shand

n.

"shame, disgrace" (obsolete or dialectal), Old English scand "ignominy, shame, confusion, disgrace; scandal, disgraceful thing; wretch, impostor, infamous man; bad woman," from the source of Old English scamu "shame" (see shame (n.)) + -þa, with change of -m- to -n- before a dental. (cf. Old Frisian skande, Dutch schande , Old High German scanda, German Schande "disgrace"). Also in early Modern English as a verb, shend (Old English scendan) "put to shame; blame, reproach; bring to ruin."

It was active in forming compounds, e.g. shendful (Old English scandful) "shameful," shendship "disgrace;" Old English scandhus "house of ill-fame," scandlic "shameful," scandlufiende "loving shamefully," scandword "obscene language").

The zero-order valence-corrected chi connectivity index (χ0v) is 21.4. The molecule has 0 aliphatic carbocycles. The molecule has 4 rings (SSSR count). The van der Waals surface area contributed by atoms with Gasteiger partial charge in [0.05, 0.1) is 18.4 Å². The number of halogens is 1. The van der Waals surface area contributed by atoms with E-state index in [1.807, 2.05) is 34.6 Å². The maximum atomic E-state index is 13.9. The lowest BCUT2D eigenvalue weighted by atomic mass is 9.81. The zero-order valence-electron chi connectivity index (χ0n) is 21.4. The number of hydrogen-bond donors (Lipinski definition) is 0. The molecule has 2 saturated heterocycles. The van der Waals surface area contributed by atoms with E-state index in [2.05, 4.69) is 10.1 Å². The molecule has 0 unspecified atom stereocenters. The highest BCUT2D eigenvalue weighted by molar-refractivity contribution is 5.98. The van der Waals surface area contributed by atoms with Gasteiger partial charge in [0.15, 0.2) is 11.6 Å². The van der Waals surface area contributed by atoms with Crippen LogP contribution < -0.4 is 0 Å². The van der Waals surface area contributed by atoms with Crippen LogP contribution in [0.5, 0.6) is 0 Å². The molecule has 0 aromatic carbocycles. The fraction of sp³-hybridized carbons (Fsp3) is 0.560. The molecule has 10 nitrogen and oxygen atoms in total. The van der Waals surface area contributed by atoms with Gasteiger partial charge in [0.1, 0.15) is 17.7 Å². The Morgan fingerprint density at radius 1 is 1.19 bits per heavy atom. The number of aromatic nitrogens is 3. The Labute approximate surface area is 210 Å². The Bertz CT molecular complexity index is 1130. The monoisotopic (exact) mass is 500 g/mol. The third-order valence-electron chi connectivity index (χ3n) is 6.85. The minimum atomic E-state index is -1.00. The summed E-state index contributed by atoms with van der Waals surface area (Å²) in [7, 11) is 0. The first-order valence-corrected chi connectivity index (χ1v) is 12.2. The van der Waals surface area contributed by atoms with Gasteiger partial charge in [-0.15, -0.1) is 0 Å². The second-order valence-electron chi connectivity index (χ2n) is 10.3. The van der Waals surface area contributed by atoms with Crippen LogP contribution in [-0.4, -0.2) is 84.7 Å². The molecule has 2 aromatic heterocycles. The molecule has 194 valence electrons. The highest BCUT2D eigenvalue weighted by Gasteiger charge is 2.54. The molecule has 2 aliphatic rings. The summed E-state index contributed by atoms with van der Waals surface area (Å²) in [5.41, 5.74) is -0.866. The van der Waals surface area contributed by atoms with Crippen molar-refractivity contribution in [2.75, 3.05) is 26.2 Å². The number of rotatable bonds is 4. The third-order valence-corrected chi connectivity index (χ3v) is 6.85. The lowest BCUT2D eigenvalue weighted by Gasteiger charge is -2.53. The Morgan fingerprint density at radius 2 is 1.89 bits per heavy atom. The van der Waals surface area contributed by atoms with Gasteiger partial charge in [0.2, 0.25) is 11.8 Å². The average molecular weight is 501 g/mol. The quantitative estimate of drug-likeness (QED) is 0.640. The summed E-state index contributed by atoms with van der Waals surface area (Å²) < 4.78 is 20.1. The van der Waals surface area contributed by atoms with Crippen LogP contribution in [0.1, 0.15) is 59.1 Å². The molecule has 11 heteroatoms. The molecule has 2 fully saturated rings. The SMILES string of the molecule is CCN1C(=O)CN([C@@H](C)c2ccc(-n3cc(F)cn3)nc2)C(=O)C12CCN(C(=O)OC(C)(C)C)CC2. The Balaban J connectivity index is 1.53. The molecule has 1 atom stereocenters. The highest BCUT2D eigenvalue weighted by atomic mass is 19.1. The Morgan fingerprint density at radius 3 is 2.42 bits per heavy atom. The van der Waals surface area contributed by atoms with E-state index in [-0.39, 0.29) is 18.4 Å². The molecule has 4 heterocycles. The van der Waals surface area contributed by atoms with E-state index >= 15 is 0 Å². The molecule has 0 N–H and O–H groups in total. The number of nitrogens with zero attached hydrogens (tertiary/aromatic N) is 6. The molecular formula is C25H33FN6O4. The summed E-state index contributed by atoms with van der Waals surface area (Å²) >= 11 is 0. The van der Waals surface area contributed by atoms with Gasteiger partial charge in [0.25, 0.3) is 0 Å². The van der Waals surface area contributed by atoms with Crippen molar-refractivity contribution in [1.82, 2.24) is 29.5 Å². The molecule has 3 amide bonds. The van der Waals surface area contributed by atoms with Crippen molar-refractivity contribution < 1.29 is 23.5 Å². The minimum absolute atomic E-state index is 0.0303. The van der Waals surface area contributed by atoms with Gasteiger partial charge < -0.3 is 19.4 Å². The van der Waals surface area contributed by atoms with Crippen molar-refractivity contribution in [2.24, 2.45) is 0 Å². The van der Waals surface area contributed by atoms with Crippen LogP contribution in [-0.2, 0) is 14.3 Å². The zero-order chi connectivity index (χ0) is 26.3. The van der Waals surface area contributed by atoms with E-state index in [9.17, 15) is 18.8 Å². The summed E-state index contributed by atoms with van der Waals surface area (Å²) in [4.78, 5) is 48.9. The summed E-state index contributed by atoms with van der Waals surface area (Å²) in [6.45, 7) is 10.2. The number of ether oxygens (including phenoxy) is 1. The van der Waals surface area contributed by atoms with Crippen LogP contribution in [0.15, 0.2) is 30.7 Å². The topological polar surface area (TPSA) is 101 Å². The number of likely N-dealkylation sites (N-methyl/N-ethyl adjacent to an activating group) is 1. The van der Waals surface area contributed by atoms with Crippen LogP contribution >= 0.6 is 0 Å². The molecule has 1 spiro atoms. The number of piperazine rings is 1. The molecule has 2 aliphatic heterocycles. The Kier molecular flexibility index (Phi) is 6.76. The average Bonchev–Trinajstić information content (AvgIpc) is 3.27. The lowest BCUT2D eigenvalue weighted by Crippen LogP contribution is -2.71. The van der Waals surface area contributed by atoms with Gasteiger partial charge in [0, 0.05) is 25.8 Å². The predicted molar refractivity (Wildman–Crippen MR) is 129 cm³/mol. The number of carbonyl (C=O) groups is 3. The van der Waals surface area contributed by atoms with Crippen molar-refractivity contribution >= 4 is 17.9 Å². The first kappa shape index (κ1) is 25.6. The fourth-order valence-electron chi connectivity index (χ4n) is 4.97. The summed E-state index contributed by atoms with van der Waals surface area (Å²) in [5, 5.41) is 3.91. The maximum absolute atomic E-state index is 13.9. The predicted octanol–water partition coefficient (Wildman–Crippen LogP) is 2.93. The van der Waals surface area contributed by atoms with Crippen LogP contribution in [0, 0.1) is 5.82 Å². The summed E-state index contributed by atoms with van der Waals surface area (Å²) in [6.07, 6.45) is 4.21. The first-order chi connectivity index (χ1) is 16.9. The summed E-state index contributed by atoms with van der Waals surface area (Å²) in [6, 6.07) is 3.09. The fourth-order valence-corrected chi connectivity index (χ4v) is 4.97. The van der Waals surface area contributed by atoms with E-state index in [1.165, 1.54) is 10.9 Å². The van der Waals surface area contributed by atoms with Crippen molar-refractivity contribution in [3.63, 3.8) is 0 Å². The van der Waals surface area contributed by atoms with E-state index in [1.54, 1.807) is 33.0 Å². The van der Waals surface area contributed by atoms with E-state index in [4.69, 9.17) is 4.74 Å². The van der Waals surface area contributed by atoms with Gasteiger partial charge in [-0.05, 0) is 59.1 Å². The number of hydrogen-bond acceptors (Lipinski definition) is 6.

Online Etymology Dictionary, © 2010 Douglas Harper

Examples from the Web for shand

Contemporary Examples of shand

Historical Examples of shand

  • "I never believed in—in nothing of the kind," growled Shand.

    The Huntress

    Hulbert Footner

  • "He'll see we've burned the stuff up," objected Shand, frowning.

    The Huntress

    Hulbert Footner

  • He had become as pale as Shand, but his eyes were hot enough.

    The Huntress

    Hulbert Footner

  • Anyhow, a girl like that, she'd naturally pick a man like Big Jack or Shand.

    The Huntress

    Hulbert Footner

  • Joe and Shand helped with the chair, and then they all planned to make a table next day.

    The Huntress

    Hulbert Footner